More than any other time this week, I felt grateful for the kindness flowing through this city. I listened to Sister Maureen talk about the past and future of the DDHH, and the abundance of community support that the families and the house receive. I felt such gratitude for her in helping 30 families, to date, transform their lives. I also felt inspired to give back to the Dorothy Days House however I can. They depend entirely on support from donations, and the help of innumerable volunteers. Whether you can donate household items or clothes, help with tutoring, yard work, cooking meals, or moving a family into their own home, the Dorothy Day House is always in need, and deserving, of whatever you can do.

Today I am thankful for everything I have in my life, including a home, a family, and a support system. You all know who you are and I love you. I am also thankful that now I know about a home that gives families in need these things, too. Beautiful things do exist here, even in the unlikeliest of places.

~Adriene

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Week 13, Day 6: Adriene at Indie Memphis/Levitt Shell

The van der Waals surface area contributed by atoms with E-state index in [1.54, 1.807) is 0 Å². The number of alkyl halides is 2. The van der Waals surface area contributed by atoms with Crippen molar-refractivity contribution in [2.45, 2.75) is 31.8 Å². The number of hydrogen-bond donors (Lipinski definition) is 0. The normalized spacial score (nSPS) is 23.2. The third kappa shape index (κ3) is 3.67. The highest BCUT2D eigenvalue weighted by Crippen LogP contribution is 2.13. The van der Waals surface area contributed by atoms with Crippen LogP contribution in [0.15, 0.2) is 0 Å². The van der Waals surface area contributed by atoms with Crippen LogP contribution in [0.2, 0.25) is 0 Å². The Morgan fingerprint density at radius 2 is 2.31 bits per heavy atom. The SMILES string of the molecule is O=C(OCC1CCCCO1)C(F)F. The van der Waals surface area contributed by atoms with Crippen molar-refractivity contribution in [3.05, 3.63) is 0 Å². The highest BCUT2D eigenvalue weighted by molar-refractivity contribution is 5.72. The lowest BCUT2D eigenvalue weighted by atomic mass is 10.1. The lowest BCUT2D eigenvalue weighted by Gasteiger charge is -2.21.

The Levitt Shell has become a very popular place in Memphis again. Hundreds, sometimes thousands of people flock there many weekends of the year to see free live concerts (50+ shows per year). I’ve been among the crowds many nights, and it’s always a pleasure to enjoy an evening with friends on the lawn, hula hooping to great tunes, and simply reveling in being outdoors. In 2011, the Shell decided to partner with Indie Memphis, adding a Summer Concert Film Series to their weekend lineup. Last night, I was able to see my first concert film as I volunteered for Indie Memphis’ showing of Paul McCartney & Wings: Rockshow.

It's dark out there, but you can see my bright green donation bucket (with Indie Memphis @ the Levitt Shell

It’s dark out there, but you can see my bright green donation bucket (with Indie Memphis @ the Levitt Shell)

 

The rain was falling off and on all day, and a heavy downpour right as I arrived for my volunteer meet up almost canceled the night. Thankfully it passed, and people slowly started to trickle in to set up their chairs on the grass. As soon as the crowd settled in, Cathy (a regular volunteer) and I took bright green buckets and wandered through the crowd to gather donations from attendees. Since these Shell events are free, they are made possible by community support – including donations by attendees of the shows. Almost everyone I asked donated, a few dollars or more. Most didn’t even need to be asked; these people already had their money in hand waiting for me to arrive. It was nice to see people’s generous spirits and support. When the film started, I got to enjoy watching the film with a few friends and also help at the Indie Memphis information and merchandise table.